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I'm not sure which one of these apparently flatly contradictory proverbs I heard first but I have definitely heard both several times. One of them is:

There is honour among thieves.

Another is:

No honour among thieves.

Do they simply mean the opposite of each other, therefore, at least in my mind cancelling each other out, or is there a subtlety here that I am not picking up on? Are they related, perhaps sharing an origin and then somehow becoming inverted?

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I may be completely wrong, but I always assumed that one of these was a proverb, and that the other had simply come as a result of the original being lost in translation, or forgotten. –  DwarfSlice Oct 6 '11 at 15:12
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Having just had a package stolen from my doorstep this afternoon, I feel confident saying there's none. –  onomatomaniak Oct 6 '11 at 16:16
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I would say that they mean the opposite of each other, and reflect conflicting worldviews. –  Karl Knechtel Oct 7 '11 at 7:42
    
Trust and mistrust as a professional courtesy, per Shakespeare! –  user60903 Dec 30 '13 at 17:16

5 Answers 5

up vote 11 down vote accepted

The classic proverb holds that, "There is honor among thieves.”1

The meaning, of course, is the concept of "professional courtesy," that even the disreputable and unethical do - particularly among themselves - adhere to various sorts of moral codes of conduct.2

As to the converse, "no honor among thieves," the meaning is self-explanatory. Curiously, the concept isn't limited to the English-speaking world, as evidenced by this Spanish proverb: Piensa el ladrón que todos son de su condición. (The thief thinks that all are of his condition.)3

1 Early nineteenth century. "The Oxford Dictionary of Quotations," Fifth Edition, edited by Elizabeth Knowles (Oxford University Press, Oxford and New York, 2001). Page 612:11.
2 Also: "Honor is sometimes found among thieves." [Walter Scott]
3 http://www.elearnspanishlanguage.com/vocabulary/expressions/ex-proverbs.html

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Thank you for the edits, Martha. I'll remember that formatting. –  The Raven Oct 6 '11 at 18:04
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Identical to the Spanish proverb is the Danish tyv tror hver mand stjæler, lit. ‘thief thinks every man steals’. –  Janus Bahs Jacquet Sep 30 '13 at 22:56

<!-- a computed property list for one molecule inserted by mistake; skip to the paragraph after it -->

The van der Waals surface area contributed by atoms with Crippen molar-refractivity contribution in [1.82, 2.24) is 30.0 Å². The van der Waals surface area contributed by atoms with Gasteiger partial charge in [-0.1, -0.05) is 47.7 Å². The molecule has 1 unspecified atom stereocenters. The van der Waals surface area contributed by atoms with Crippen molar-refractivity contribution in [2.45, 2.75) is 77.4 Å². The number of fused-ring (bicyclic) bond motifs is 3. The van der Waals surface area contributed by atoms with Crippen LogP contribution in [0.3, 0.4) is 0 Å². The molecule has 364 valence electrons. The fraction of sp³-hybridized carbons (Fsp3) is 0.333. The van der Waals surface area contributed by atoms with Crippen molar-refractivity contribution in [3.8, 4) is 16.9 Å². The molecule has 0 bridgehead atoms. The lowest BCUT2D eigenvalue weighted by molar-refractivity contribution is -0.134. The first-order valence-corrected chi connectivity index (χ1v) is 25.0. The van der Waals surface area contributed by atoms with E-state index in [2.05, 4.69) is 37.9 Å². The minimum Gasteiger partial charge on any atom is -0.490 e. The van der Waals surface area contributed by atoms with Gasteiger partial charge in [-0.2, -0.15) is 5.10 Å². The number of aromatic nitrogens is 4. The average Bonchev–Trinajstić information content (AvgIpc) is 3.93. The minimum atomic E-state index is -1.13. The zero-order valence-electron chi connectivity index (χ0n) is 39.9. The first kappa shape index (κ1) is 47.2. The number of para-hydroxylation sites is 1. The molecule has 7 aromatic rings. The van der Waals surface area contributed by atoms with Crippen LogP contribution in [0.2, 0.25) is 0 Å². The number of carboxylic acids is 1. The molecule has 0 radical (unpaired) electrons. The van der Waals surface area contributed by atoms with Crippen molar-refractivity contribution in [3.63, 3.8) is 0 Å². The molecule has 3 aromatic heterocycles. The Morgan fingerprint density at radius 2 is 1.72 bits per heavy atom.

This reminds me of G.K. Chesterton's "Thieves respect property. They merely wish the property to become theirs, so that they may more perfectly respect it." –  Matt Gutting Jun 8 at 16:35

They are both well-known idioms that simply mean what they say and complement each other very well. There is honor among thieves conveys the idea that even people of lesser integrity can find trust in each other, if only for a short time, and at the same time mistrust each other, hence no honor among thieves.

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"There is honor among thieves.” is to say that there is a code of conduct ranging from a mere professional courtesy, to a complete set of in-house rules in a group, band, or guild of thieves working in cooperation. "There is no honor among thieves.” is used to express when situations when such systems break down, or the greedy nature of thieves interferes with their code of ethics... It is also used to express that the breaking down of such a code of ethics seems inevitable.

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I love the closely related quote from J.R.R. Tolkien’s Lord of the Rings:

The treacherous are ever distrustful.

Which carries a similar meaning as your second form No honour among thieves. This derived form (by me) makes sense, too:

Even a traitor can trust.

Which would coincide with There is honour among thieves.

I think both forms make sense and do not actually contradict each other. They are not opposites. One would not bother to state that there is honour among thieves if it weren’t a rare and remarkable commodity.

The (contradicting) opposite would be:

Honourable people steal a lot.

Trusting people will always betray you.

Or:

All thieves are honourable.

The treacherous are trusting people.

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Thieves are so described due to the decisions made and actions taken. A thief lives with no developed conscience and thus no honor.

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